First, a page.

(Brussels) According to the latest quarterly survey on employment and social development in Europe, produced today by the EU Commission and covering the third quarter of 2017, “the number of full-time workers has grown by about 3 million up to 181 million, while part-time workers have increased by 300 thousand units up to 42.7 million”. The EU employment rate among 20-64 year-olds has “constantly increased over the last three years”, so that in the third quarter of 2017 it was 72.3%: “it is – Brussels’ expert commented – the highest rate ever”. There are still, however, “great differences between the member states”. Domestic employment rates range from Greece’s 58% to Sweden’s 82%. The report also found that the EU unemployment level “is constantly getting closer to pre-crisis levels”. After the peak of April 2013, the number of unemployed people has decreased by about 8.6 million and stayed below 18 million in December 2017, the lowest since November 2008.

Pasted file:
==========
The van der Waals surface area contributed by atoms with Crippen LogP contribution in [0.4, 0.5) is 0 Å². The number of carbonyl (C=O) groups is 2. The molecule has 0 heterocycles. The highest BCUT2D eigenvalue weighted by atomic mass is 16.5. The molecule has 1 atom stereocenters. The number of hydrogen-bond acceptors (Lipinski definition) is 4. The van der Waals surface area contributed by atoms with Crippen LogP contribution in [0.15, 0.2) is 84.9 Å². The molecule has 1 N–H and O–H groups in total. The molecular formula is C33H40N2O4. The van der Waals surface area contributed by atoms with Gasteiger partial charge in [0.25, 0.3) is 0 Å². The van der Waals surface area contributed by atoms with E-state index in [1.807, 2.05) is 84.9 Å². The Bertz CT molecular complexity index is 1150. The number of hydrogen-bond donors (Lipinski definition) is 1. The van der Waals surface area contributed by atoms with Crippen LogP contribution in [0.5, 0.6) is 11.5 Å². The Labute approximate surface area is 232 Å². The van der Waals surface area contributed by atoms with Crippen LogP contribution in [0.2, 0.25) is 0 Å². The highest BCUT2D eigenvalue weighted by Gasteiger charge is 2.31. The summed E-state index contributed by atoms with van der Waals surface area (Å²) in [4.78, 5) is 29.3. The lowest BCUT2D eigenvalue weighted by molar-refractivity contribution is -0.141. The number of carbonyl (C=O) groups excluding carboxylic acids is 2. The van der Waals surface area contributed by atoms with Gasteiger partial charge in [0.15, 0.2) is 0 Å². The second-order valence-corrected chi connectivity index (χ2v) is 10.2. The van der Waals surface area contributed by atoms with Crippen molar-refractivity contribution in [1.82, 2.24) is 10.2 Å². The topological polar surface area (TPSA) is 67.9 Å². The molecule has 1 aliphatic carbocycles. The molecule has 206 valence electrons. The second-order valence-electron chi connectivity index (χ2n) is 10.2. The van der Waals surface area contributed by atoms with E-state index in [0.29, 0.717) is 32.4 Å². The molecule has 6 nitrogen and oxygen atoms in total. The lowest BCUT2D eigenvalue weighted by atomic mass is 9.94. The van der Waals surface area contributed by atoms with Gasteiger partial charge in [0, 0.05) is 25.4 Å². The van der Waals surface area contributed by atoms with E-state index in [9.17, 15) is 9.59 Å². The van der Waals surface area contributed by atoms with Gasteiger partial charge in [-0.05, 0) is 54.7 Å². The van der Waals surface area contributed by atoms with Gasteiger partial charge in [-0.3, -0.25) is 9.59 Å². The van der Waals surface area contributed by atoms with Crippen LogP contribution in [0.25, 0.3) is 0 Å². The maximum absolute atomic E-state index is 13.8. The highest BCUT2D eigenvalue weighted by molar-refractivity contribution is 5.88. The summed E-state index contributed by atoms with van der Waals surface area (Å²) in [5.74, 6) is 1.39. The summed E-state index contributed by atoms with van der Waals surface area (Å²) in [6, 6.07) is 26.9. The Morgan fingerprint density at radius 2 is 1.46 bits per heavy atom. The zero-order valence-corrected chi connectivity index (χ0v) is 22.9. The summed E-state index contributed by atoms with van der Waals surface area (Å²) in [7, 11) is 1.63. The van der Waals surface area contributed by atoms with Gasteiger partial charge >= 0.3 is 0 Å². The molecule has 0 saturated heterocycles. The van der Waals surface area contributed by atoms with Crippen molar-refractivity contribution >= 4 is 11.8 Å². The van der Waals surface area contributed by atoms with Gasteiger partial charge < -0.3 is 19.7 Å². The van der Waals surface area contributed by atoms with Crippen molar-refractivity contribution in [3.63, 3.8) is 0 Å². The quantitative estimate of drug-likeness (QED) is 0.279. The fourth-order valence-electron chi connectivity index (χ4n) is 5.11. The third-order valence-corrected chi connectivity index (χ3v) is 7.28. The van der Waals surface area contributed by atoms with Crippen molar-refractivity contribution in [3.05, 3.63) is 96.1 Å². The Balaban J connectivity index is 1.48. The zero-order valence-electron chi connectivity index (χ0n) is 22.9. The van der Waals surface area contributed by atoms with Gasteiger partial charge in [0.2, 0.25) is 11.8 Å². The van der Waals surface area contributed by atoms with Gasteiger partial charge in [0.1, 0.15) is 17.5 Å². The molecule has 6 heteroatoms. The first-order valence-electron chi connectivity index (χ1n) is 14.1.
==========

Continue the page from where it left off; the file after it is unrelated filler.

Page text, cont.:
The quarterly report also found more information about the employment market, “which confirm the EU’s economy is getting in better shape”: “productivity of work – the EU Commission’s report says – has increased by 0.8% since the third quarter of 2016”. The steepest growth was recorded in Latvia, Lithuania, Poland and Romania; “the financial situation of EU families has kept getting better at a growth rate of about 1.5% from last year, mainly due to increased income from employment”. “In most member states, the families’ income has increased in the year before the first half of 2017. Nevertheless, in many countries, such as Croatia, Greece, Italy, Portugal, Spain and the Netherlands, the families’ gross disposable income has been still lower than that of 2008”.